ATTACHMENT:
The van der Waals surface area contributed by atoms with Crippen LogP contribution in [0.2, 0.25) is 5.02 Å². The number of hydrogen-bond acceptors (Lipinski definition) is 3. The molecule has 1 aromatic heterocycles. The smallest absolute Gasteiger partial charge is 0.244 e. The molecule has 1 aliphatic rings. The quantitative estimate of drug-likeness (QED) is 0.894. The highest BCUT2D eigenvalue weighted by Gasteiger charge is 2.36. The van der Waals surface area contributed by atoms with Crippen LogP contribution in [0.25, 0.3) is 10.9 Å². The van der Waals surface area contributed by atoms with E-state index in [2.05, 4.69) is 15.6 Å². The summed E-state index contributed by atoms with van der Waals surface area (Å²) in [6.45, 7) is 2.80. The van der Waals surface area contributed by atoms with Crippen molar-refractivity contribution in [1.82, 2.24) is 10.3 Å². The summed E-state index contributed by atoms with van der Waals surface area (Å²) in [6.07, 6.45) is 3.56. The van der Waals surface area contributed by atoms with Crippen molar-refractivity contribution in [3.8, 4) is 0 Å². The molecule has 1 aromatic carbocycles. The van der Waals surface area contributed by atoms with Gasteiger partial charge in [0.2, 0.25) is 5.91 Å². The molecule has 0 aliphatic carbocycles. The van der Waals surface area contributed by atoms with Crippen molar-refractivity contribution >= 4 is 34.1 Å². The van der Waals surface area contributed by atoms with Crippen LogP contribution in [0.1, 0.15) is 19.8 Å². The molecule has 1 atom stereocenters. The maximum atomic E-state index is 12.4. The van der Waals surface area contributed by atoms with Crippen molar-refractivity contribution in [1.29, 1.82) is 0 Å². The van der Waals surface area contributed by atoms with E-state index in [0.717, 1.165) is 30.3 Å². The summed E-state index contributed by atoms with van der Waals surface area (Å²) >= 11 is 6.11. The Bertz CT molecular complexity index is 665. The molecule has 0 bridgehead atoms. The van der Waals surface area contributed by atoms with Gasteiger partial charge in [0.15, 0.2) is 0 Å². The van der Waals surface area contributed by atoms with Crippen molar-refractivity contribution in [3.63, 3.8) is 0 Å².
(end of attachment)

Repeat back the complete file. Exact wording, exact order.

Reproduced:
The van der Waals surface area contributed by atoms with Crippen LogP contribution in [0.2, 0.25) is 5.02 Å². The number of hydrogen-bond acceptors (Lipinski definition) is 3. The molecule has 1 aromatic heterocycles. The smallest absolute Gasteiger partial charge is 0.244 e. The molecule has 1 aliphatic rings. The quantitative estimate of drug-likeness (QED) is 0.894. The highest BCUT2D eigenvalue weighted by Gasteiger charge is 2.36. The van der Waals surface area contributed by atoms with Crippen LogP contribution in [0.25, 0.3) is 10.9 Å². The van der Waals surface area contributed by atoms with E-state index in [2.05, 4.69) is 15.6 Å². The summed E-state index contributed by atoms with van der Waals surface area (Å²) in [6.45, 7) is 2.80. The van der Waals surface area contributed by atoms with Crippen molar-refractivity contribution in [1.82, 2.24) is 10.3 Å². The summed E-state index contributed by atoms with van der Waals surface area (Å²) in [6.07, 6.45) is 3.56. The van der Waals surface area contributed by atoms with Crippen molar-refractivity contribution in [3.8, 4) is 0 Å². The molecule has 1 aromatic carbocycles. The van der Waals surface area contributed by atoms with Gasteiger partial charge in [0.2, 0.25) is 5.91 Å². The molecule has 0 aliphatic carbocycles. The van der Waals surface area contributed by atoms with Crippen molar-refractivity contribution >= 4 is 34.1 Å². The van der Waals surface area contributed by atoms with Crippen LogP contribution in [0.1, 0.15) is 19.8 Å². The molecule has 1 atom stereocenters. The maximum atomic E-state index is 12.4. The van der Waals surface area contributed by atoms with Crippen molar-refractivity contribution in [1.29, 1.82) is 0 Å². The van der Waals surface area contributed by atoms with E-state index in [0.717, 1.165) is 30.3 Å². The summed E-state index contributed by atoms with van der Waals surface area (Å²) >= 11 is 6.11. The Bertz CT molecular complexity index is 665. The molecule has 0 bridgehead atoms. The van der Waals surface area contributed by atoms with Gasteiger partial charge in [0.15, 0.2) is 0 Å². The van der Waals surface area contributed by atoms with Crippen molar-refractivity contribution in [3.63, 3.8) is 0 Å².